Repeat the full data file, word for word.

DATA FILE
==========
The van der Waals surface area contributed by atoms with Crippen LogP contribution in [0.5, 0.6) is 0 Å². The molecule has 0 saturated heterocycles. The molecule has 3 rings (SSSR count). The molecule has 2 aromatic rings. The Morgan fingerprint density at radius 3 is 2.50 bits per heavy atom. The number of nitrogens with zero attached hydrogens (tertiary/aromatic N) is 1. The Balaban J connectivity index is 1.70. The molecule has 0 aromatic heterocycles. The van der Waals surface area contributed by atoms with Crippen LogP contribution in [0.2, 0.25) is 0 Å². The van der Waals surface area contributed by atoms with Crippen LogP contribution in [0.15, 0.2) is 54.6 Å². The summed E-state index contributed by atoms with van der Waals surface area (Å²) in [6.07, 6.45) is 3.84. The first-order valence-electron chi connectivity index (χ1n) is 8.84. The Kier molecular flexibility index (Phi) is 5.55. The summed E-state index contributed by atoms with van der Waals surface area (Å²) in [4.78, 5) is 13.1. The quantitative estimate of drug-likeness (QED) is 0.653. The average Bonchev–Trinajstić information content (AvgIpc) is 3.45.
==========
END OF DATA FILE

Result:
The van der Waals surface area contributed by atoms with Crippen LogP contribution in [0.5, 0.6) is 0 Å². The molecule has 0 saturated heterocycles. The molecule has 3 rings (SSSR count). The molecule has 2 aromatic rings. The Morgan fingerprint density at radius 3 is 2.50 bits per heavy atom. The number of nitrogens with zero attached hydrogens (tertiary/aromatic N) is 1. The Balaban J connectivity index is 1.70. The molecule has 0 aromatic heterocycles. The van der Waals surface area contributed by atoms with Crippen LogP contribution in [0.2, 0.25) is 0 Å². The van der Waals surface area contributed by atoms with Crippen LogP contribution in [0.15, 0.2) is 54.6 Å². The summed E-state index contributed by atoms with van der Waals surface area (Å²) in [6.07, 6.45) is 3.84. The first-order valence-electron chi connectivity index (χ1n) is 8.84. The Kier molecular flexibility index (Phi) is 5.55. The summed E-state index contributed by atoms with van der Waals surface area (Å²) in [4.78, 5) is 13.1. The quantitative estimate of drug-likeness (QED) is 0.653. The average Bonchev–Trinajstić information content (AvgIpc) is 3.45.